It is not surprising that readers, even if they are devout fans of Kōbō Abe, don’t take to The Face of Another in the same manner as The Woman in the Dunes or some of his other novels. It may be because of the uncomfortable feeling a reader gets being stuck in the narrator’s head for an entire novel (much like Camus’ The Stranger). The story is built on the premise of a wife finding her husband’s notebooks which are filled with solipsistic meanderings, repeated excursuses, counter-arguments directed at her, and endless musings about identity and self. But you can forgive the man — after all, he’s had his face horribly scarred and burned in a laboratory fire. He is isolated and alone, even from his wife. But he has a plan, a carefully schemed revenge, and it starts with getting a new face. Thus, Abe takes us into fascinating exploration of identity and self.
The scientist, who is as scarred psychologically as physically, has it in for his wife. The main charge being that she no longer is sexually attracted to him, in spite of her continued devotion. We find out his plans soon enough — to construct a new face for himself out of life-like artificial skin. So much of his journal is absorbed in the beginning with this quest for a new face. Like Shelley’s Dr. Frankenstein, we follow him step-by-step, the meticulous planning and experimenting until finally we have the entrance of The Mask. The novel then shifts into an identity tug-of-war, The Mask becoming a persona, a separate entity that wrestles with the narrator for control of the same body. And yet, and this is the genius of the book, in spite of the scientist’s new found freedom (no longer being forced to go about in bandages like Claude Rains), he struggles to act. There is an impotence, not dissimilar to his inability to provide sexual pleasure to his wife, that afflicts the narrator. So rather than running amok in his new identity, he struggles to even begin his plan. As his wife later states, “All you could manage was to wander through the streets and write long, never-ending confessions, like a snake with its tail in its mouth.” This leads to, I think, the frustration of some readers with the book. They often feel as if the novel loses its way during these chapters. But the point, perhaps, is that even with this new entity, The Mask, the narrator is still himself, still struggling inside his own skin. His identity can change, but it doesn’t give him the freedom he craves.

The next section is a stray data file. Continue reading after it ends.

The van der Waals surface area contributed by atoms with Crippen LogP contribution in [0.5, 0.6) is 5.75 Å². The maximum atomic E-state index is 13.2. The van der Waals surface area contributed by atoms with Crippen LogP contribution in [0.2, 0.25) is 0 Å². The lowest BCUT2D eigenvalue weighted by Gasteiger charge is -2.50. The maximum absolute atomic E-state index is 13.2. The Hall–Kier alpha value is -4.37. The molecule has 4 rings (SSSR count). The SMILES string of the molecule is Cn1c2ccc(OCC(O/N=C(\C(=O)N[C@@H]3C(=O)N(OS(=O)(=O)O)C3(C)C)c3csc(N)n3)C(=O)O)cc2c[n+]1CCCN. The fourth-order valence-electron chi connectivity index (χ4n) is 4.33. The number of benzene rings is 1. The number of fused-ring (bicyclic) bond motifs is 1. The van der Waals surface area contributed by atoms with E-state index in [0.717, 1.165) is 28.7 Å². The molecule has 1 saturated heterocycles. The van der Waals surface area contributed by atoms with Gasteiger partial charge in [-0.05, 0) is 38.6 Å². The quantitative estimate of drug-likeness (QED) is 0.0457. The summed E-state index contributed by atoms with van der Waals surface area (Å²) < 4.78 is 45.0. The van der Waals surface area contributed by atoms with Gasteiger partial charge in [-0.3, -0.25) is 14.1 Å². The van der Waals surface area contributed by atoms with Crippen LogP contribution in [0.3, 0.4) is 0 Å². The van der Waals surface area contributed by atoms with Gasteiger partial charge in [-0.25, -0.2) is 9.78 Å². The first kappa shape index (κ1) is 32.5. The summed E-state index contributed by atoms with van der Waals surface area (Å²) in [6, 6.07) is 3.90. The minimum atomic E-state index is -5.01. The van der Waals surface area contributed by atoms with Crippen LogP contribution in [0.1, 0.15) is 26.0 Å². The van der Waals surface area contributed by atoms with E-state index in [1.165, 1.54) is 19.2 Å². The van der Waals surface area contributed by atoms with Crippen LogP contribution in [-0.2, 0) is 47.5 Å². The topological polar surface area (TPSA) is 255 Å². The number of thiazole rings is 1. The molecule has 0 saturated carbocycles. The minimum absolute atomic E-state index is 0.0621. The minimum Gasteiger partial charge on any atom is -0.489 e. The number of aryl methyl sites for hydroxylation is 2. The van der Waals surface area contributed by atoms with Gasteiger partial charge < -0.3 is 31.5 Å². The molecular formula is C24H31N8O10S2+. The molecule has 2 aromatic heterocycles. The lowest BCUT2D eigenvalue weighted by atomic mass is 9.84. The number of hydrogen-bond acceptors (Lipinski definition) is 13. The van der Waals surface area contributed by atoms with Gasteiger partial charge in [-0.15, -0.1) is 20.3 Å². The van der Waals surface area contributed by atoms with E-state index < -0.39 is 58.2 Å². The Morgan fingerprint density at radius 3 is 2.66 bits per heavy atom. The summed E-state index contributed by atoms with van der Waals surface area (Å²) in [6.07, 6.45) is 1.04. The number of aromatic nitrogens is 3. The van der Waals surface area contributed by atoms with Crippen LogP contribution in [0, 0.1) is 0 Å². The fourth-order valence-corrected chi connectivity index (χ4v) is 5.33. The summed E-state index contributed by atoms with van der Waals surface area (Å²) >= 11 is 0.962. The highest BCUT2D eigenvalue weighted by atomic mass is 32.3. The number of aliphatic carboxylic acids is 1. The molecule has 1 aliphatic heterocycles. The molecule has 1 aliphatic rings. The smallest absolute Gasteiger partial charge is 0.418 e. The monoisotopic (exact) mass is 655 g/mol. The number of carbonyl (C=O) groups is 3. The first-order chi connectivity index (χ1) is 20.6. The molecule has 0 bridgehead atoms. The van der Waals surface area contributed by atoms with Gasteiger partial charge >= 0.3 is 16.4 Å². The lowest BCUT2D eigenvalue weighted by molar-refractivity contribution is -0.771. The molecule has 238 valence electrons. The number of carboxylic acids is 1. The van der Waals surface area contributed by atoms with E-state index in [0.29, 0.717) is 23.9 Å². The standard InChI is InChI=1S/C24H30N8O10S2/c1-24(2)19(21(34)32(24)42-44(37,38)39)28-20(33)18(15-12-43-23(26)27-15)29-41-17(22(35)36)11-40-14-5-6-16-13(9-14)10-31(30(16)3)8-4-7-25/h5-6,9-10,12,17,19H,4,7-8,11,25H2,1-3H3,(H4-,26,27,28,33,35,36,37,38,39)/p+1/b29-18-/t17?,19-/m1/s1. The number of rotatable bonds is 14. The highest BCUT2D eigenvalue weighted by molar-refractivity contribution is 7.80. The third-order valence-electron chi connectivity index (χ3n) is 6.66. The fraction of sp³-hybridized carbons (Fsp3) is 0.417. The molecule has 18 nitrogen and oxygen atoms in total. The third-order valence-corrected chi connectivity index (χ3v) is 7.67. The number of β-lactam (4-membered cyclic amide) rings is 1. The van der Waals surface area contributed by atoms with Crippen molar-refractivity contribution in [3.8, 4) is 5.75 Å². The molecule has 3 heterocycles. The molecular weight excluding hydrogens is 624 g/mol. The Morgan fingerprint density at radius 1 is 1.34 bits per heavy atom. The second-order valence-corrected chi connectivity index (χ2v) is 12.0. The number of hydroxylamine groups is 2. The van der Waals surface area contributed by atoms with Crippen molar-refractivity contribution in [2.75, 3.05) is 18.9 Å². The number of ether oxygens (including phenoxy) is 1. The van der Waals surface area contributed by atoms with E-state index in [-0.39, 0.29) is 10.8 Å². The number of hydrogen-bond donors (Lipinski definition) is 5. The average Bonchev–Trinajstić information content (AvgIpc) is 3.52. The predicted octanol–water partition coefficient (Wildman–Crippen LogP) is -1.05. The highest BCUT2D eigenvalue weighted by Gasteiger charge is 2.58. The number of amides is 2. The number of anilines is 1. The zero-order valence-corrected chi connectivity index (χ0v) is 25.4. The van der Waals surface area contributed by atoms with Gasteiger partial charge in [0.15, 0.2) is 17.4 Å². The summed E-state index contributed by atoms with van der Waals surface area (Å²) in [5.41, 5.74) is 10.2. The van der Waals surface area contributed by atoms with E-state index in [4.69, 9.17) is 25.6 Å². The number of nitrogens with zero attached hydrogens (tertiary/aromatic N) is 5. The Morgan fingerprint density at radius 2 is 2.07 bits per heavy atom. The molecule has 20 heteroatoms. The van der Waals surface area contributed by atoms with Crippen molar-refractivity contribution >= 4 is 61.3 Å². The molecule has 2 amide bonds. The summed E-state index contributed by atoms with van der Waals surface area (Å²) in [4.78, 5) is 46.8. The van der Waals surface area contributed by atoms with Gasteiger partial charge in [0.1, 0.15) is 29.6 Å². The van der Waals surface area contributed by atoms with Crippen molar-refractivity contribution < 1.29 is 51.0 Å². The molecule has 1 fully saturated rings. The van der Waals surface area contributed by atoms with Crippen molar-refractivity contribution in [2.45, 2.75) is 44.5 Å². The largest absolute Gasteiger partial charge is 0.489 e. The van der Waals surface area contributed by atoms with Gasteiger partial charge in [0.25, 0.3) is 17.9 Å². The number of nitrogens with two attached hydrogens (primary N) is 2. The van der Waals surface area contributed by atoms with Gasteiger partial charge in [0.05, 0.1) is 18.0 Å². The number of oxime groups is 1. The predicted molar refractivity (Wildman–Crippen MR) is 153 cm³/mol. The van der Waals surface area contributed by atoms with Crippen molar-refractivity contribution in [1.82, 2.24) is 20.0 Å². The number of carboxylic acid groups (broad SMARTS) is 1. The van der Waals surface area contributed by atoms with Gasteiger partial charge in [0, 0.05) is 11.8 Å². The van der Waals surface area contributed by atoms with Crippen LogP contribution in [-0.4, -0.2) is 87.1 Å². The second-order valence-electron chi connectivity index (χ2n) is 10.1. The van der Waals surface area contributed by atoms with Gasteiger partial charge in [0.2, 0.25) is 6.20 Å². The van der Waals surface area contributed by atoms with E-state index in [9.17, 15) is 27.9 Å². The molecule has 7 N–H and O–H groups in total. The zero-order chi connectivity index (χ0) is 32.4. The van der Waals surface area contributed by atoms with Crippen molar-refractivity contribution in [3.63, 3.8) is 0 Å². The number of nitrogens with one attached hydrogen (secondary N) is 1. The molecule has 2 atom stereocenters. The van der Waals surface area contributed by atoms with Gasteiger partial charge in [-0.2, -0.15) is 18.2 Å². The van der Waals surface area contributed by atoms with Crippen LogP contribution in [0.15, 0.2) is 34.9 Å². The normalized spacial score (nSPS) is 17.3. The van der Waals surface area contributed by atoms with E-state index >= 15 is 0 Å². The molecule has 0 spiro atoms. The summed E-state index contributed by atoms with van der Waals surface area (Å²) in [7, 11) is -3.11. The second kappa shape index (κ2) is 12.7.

The pace picks up in the final third of the book and rewards the steadfast readers who stuck with the story. When the Mask finally puts the scheme into action, things only get worse for the narrator. His struggle to regain himself, absurdly through the actions of the Mask, becomes a folly. In the end, the tables are turned on the scientist. Abe does this cleverly, even turning the narrator into a witness to his own defeat, watching the Mask carry out the scheme that leads to a less-than-desired result. The point Abe leaves us with is that while our faces are an important part of our identity, they are not all.
One note: if you’re even intrigued by the story, do check out the excellent film adaptation by Hiroshi Teshigahara with Tatsuya Nakadai doing a stellar job as the scientist.